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5. What are the health effects of exposure to ionizing radiation?

    Ionising radiation can cause direct harm to body tissues and the severity of the damage increases with the dose. Doses below a threshold value of about 0.1 Gy are usually safe. This type of direct short-term damage is negligible from X-ray scanners not only after single exposures but also during cumulative and repeated exposures.

    Cancer and hereditary disorders don’t behave the same way, since there is no relation between the severity of the effect and the amount of radiation. Higher exposures to ionising radiation however, makes these events more likely to occur. It is generally considered that there is no safe threshold limit below which the effect does not happen.

    Radiation can induce most, but not all cancer types. Typically, cancer develops 10 years after exposure; or 1 to 2 years for leukaemia and thyroid cancer. There are many epidemiological studies on the effects of low-dose radiation and these show that the risk of developing cancer rises uniformly with exposure. People exposed to radiation at a young age have a greater chance of developing cancer, particularly for thyroid, leukaemia and breast cancer. Health risks appear to be similar for different groups of the population although people with some rare inherited diseases are more likely to get secondary cancers after radiotherapy. The effect of low doses of radiation does not depend on whether the dose was given in a single exposure or in more spaced, lower exposures.

    Epidemiological studies are subject to several sources of uncertainty. The quality of studies can be limited by bias in the information available or in the selection of the sample studied and there can also be other confounding factors, unrelated to the factor investigated. One of the major limitations of studies that deal with small effects is random errors that arise from variability unrelated to the exposure being investigated. In this case, diseases such as cancer and cardiovascular disease have many causes and it is impossible to tell which of the cancers occurring in a population are caused by radiation and which are caused by other factors. As a result, it is very difficult to demonstrate the effects of very low radiation doses, say below 100 – 200 mSv, in epidemiological studies. The information required to be able to pinpoint the effects caused by the radiation are impossible to achieve in practice. Even if the studies involve large populations, any potential increase in the number of cancer cases would be of the same size as random errors and therefore easy to miss.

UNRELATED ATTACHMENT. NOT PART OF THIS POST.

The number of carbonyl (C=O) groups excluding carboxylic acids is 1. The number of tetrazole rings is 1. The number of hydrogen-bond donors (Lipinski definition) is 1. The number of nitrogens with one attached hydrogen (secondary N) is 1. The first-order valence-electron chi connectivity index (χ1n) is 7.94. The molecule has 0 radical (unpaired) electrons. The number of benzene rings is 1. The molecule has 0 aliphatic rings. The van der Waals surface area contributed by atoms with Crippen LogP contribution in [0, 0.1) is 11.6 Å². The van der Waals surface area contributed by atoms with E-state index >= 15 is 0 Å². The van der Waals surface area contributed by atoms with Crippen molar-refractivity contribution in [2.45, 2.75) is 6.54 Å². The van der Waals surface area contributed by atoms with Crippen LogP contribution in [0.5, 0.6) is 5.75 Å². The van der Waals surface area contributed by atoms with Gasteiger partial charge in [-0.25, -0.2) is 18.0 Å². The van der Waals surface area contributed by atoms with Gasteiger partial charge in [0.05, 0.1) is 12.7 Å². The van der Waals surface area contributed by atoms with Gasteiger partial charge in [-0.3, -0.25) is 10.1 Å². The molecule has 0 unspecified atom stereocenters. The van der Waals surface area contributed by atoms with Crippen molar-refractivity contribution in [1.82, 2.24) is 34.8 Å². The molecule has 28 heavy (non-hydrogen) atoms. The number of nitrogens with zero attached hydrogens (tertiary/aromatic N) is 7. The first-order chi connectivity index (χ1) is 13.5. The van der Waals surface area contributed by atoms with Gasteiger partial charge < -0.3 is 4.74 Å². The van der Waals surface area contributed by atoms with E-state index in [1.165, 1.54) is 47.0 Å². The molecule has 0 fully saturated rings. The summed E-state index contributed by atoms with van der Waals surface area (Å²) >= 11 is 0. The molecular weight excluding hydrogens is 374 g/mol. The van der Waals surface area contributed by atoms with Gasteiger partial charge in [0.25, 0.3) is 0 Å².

The doses to individuals from X-ray scanners are considered negligible so there is no basis to consider separately the risk to potentially vulnerable groups such as children or pregnant women. The risk when considering the whole population is also negligible but not zero. As an estimate, radiation doses of the order of a mSv are expected to increase the occurrence of cancer by 1%.

    As the radiation from X-rays scanners are several orders of magnitude lower, the risks can also be assumed to be smaller.

    As a comparison, roughly 0.6% of the lifetime cancer risk in the UK might be attributable to diagnostic X-rays and the figure could be larger in many other countries. Approximately 4% of all cases of leukaemia, and 5% to 19% of cases of childhood leukaemia could be attributable to background radiation. More...

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